"The big question framing the research of Czech entomologist Vojtech Novotny is that of why there are so many species of insects in tropical rainforests. His investigations, for the past decade, have focused on the tropical forests of Papua New Guinea, a land of incredible diversity and contrasts. Notebooks from New Guinea is presented as a series of short chapters of sociopolitical musings, anecdotes, adventures and misadventures in Papua, New Guinea, and details some of the unique challenges facing researchers who have chosen to work there."
Tune in Wednesday for a close look at New Guinea and an even closer look at a scientist whose research, quick wit and candor bring it all together.
in the Rain Forest
This spectacular plant attracts bees like a honey-laden hive does hungry bears.
The tower of jewels (Echium wildprettii), native to the Canary Islands, is a biennal; it flowers only in the second year and then dies. So, for the first year, it looks quite insignificant. The second year: it shoots up an amazing nine or 10 feet, ablaze with blossoms the color of rubies.
If you ever see a tower of jewels blooming, you'll remember it. One bloomed last year in the Storer Garden in the UC Davis Arboretum. it drew scores of visitors toting cameras.
The same will hold true when several towers bloom next year in the Häagen-Dazs Honey Bee Haven, a half-acre bee friendly garden planted last fall next to the Harry H. Laidlaw Jr. Honey Bee Research Facility, UC Davis.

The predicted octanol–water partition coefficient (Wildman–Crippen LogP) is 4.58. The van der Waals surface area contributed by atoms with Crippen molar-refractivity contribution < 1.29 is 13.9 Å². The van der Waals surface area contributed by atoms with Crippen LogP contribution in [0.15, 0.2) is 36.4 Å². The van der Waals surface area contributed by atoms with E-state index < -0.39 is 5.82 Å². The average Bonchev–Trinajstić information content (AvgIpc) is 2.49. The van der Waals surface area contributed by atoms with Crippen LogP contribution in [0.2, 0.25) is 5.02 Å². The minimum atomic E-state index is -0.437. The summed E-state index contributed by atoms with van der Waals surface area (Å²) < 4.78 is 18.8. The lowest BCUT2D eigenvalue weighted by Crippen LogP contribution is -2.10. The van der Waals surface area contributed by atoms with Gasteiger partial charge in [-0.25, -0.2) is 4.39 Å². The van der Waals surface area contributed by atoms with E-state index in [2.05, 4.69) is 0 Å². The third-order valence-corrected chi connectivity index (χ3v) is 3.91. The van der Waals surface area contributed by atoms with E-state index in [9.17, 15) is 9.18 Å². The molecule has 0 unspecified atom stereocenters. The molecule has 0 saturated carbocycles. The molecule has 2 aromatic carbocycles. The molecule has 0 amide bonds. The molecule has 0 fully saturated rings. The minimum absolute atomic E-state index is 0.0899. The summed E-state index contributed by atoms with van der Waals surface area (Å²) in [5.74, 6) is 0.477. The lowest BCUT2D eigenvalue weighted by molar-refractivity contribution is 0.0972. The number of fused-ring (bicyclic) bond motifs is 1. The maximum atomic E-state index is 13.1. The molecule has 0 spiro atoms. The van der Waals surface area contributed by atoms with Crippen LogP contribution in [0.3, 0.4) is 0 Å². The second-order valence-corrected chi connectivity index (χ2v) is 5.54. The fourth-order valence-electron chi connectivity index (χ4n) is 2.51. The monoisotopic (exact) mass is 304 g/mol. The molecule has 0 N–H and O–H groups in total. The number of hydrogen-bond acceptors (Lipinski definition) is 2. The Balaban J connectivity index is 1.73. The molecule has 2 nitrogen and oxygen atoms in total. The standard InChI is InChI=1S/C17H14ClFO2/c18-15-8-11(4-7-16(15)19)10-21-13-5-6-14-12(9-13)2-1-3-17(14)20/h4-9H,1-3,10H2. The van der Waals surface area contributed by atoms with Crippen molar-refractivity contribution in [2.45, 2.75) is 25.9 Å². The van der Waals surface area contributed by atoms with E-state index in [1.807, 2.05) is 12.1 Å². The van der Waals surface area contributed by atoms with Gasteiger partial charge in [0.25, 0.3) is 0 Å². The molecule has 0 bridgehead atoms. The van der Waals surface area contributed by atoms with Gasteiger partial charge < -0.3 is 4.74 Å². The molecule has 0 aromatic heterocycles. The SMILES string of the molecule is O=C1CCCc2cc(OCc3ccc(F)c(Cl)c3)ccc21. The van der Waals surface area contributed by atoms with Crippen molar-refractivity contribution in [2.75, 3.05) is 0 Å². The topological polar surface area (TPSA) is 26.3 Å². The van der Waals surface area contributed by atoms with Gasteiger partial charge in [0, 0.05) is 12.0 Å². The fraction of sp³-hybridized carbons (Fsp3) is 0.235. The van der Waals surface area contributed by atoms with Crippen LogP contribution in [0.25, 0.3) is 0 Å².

Visitors to the haven will see the "tiny" Echiums during the public opening on Sept. 11. They won't see the regal beauty unfold until 2011.
Meanwhile, we're savoring the three towers in our own bee friendly garden. So are the honey bees, hover flies, bumble bees, carpenter bees, butterflies and hummingbirds.
The scouts (bees) arrive as soon as the temperature hits 50 degrees. Then they head back to their hives to alert the foragers. You can almost hear them Waggle-Dancing: "Fine quality, large quantity--hurry, hurry!" By mid-morning, the towers are abuzz with bees. By mid-afternoon, the bees sound like jet engines.
A tower of bees.
HONEY BEE zeroes in on a ruby-red blossom. (Copyrighted Photo by Kathy Keatley Garvey)
LADY IN RED--A honey bee amid the bright red blossoms of the tower of jewels. Note the blue-gray pollen from the plant on her leg. (Copyrighted Photo by Kathy Keatley Garvey)
BLUE SKIES, red blossoms, busy bees. A honey bee heads for a tower of jewels. (Copyrighted Photo by Kathy Keatley Garvey)